Proxy support, for two years now (still no nested connections for HTTP / HTTPS, in example gmail.com, you can’t login if you’re behind a HTTP/HTTPS proxy, squid in my case). That’s a real problem being in a company, most companies force to use HTTP/HTTPS proxy servers.

    I think if I continue, the list will grow for 2-3 pages. Note that this are not complaints, but it is a fact that khtml is not working properly.

    I’m talking of a 6 days old trunk build, so not 4.2.2 or 4.2 or 4.1.

    —-
    Yes, I agree that of course somebody needs to stand up and just create a WebKit part. I don’t think I have the skills to do so, but I’ll even take a look at it, maybe I can be of some help (and if it’s just about figuring out problems with the webkit part).

    • vtokarev Says:

      Don’t put words in my mount please. I’m not denying need for fully compatible and supported rendering engine (gecko, webkit or whatever you wish).
      The main point – go and recruit people to adapt such engine in KDE, if you can’t – then don’t suggest changing something that’s already working even if not perfectly

      • STiAT Says:

        Well, my apologies, but your post seems like “it works for kopete, kmail and others”. It looks as if you don’t see any need, and that was my point. Obviously, there is a need for a WebKit part, and I also say it’s ok if you don’t intend to work on this. It’s your spare time, do what ever you want, even if it’s probably of no use at all long-term (if you don’t mind that).

        I’d say the webkit part already works as well as KHTML at the moment. I at least havn’t found more problems with it than I have with khtml.

        I’m in example patching JuK, and yes, I’m for replacing JuK with amarok. Amarok is by far more widely used, and obviously does a better job for most users than JuK does.

    • Zayed Says:

      wait a minute, what the difference between kio and khtml ? I think the KWebKit is using kio ? Moreover the https thing is upstream bug not kde bug 🙂

      • STiAT Says:

        That was mentioned as a problem with Konqueror, not KHTML.

      • Zayed Says:

        @ STiAT
        Fair enough, I thought you blame khtml for kio bugs. I think kdewebkit part will be good option but some bugs will be there which not related to html engine.

      • STiAT Says:

        True, there will be bugs, which probably won’t be fixed. It’s maybe wrong bringing up a problem of Konqueror to a KHTML topic. Still, it is a problem :p .. but maybe a more kdelibs related one.
        I was also a bit mislead, since the qwebkit browsers of course don’t have this problems (since they won’t use kiohttp :p).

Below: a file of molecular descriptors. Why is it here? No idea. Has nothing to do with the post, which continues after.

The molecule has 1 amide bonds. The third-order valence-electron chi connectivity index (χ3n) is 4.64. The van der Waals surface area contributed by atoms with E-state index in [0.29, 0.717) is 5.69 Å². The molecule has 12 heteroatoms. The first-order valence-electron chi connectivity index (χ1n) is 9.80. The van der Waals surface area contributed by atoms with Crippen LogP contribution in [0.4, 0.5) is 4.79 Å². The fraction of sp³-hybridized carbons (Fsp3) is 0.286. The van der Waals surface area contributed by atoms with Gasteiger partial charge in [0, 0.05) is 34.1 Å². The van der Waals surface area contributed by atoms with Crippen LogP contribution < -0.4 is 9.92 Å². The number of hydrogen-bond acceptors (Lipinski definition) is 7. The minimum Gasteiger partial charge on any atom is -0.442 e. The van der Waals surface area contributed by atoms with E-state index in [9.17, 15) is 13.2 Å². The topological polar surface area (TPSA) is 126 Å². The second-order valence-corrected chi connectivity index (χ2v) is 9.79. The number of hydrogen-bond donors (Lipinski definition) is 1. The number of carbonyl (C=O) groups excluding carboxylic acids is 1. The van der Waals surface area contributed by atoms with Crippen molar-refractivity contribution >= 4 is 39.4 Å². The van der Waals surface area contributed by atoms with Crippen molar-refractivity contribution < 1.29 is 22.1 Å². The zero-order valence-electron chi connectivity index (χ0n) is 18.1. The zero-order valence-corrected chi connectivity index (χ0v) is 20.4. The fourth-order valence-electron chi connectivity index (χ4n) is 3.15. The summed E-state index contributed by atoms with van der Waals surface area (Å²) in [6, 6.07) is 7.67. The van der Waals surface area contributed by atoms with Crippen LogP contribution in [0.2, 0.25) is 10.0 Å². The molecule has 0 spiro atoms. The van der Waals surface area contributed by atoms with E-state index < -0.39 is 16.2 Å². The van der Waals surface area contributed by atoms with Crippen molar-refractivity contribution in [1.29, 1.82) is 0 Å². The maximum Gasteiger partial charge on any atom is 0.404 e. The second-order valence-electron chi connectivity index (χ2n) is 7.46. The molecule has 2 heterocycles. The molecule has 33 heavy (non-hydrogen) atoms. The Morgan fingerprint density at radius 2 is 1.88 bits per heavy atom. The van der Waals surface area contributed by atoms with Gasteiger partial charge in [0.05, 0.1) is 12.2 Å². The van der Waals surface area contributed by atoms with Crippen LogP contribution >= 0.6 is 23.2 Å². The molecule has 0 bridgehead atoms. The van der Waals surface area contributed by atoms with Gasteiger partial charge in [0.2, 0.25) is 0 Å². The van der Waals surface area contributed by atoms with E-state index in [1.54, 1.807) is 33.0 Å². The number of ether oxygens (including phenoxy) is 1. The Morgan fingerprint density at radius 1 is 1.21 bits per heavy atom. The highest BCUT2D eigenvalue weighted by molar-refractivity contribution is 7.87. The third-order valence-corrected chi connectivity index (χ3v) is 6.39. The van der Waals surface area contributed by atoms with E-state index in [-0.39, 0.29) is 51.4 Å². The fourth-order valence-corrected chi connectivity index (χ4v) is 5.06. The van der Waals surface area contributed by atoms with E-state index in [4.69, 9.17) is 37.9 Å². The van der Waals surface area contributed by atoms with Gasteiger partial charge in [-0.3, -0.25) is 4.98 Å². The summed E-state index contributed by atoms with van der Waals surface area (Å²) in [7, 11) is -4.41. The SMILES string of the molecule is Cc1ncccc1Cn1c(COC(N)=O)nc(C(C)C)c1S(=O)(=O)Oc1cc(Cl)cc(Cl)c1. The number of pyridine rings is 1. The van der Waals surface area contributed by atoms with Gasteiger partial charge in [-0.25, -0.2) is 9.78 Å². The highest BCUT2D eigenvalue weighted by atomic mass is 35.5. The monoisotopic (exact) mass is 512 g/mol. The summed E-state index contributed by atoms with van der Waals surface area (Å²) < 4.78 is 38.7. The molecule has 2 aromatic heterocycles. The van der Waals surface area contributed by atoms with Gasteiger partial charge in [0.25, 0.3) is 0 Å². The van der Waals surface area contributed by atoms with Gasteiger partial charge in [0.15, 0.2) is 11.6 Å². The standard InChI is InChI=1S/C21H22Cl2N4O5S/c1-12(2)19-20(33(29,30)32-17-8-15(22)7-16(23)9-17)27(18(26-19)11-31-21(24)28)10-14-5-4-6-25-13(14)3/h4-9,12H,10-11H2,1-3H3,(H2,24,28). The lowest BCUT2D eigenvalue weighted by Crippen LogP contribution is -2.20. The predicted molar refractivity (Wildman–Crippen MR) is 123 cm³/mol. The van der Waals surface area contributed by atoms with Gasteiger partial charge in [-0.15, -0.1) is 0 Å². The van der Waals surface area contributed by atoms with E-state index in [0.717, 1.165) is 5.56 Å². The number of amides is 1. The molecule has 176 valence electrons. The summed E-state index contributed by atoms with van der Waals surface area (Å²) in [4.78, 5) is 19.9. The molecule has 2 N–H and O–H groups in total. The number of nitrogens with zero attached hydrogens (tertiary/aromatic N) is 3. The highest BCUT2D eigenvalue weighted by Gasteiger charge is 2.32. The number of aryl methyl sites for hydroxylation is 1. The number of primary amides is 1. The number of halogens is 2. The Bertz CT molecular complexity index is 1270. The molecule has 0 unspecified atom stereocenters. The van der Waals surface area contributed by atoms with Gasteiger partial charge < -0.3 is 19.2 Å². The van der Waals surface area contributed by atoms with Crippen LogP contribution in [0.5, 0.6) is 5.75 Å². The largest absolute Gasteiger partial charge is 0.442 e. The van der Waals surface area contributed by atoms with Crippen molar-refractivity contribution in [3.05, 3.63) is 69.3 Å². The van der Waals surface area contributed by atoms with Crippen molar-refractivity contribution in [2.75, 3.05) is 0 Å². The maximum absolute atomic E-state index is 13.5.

Well, there are enough other things which would need attention in khtml / kjs as well, so just forget about this one.

        Basically, we have a kde problem. Missing developers for a webkit part, which seems as if it is hard to find.

        Allthough, maybe we can get some devs on this for 4.4 or 4.5 (?).

    • Karl Günter Wünsch Says:

      > A lot of forum software (cookie based login)
      Well then do report those sites to the bug database. I currently have 6 or 7 sites open in different tabs, all of them cookie based logins into different forum applications – none of them has any problem whatsoever.

  13. andrij Says:

    From a user’s perspective Konqueror is quite a good browser. I like it way better than Mozilla or Opera. What it lacks is a whole bunch of plugins that Mozilla has.

    As for WebKit…hmmm. Maybe this idea is a dumb one, but is is it possible to make Konq a multy-core browser. By this I mean multy-rendering-engines browser. So that it would have a dropbox allowing to switch from khtml to gecko and webkit. I think it would be a killer application for a KDE desktop. It would bring the power of 3 most advansed browsers into one KDE app.

    I am not sure if it is technically feasible.

    Anyway, what is technically feasible is to create a community behind Konq to make it better to make it stand out. This is my word as a communication specialist.

    • TheBlackCat Says:

      I think it is wrong to dismiss the differences between Konqueror and competing browsers as simply a lack of plugins. Built-in features that are present in most, if not all, modern web browsers are lacking in konqueror. This includes the full-text address bar bookmark and history search (what started as the firefox “awesome” bar but was quickly copied by others), open window lists, “highlight all” in find, runners that can do actions on web page contents (like IE activities and Firefox Ubiquity), downloadable search engines, private browsing, and per-tab processes. Konqueror has some cool, unique features, but it also lacks features that are quickly becoming de-facto standards in modern web browsers. This, of course, can be rectified by implementing these features, but at least for 4.3 konqueror simply lacks features that most or all of its competitors have and that people therefore rightly expect from their web browsers. That is not to say konqueror is a bad browser, it is a very good browser, but to be realistic it does lack features found in its competitors. Frankly, my problem with konqueror is more the lack of features I use a lot (like the so-called “awesomebar”) rather than problems with khtml.

  14. Enrico Ros Says:

    What if …. konqueror wasn’t present on KDE4 ? Distributions would have shipped Firefox, Users will get their standars web experience, maybe praise Linux for that.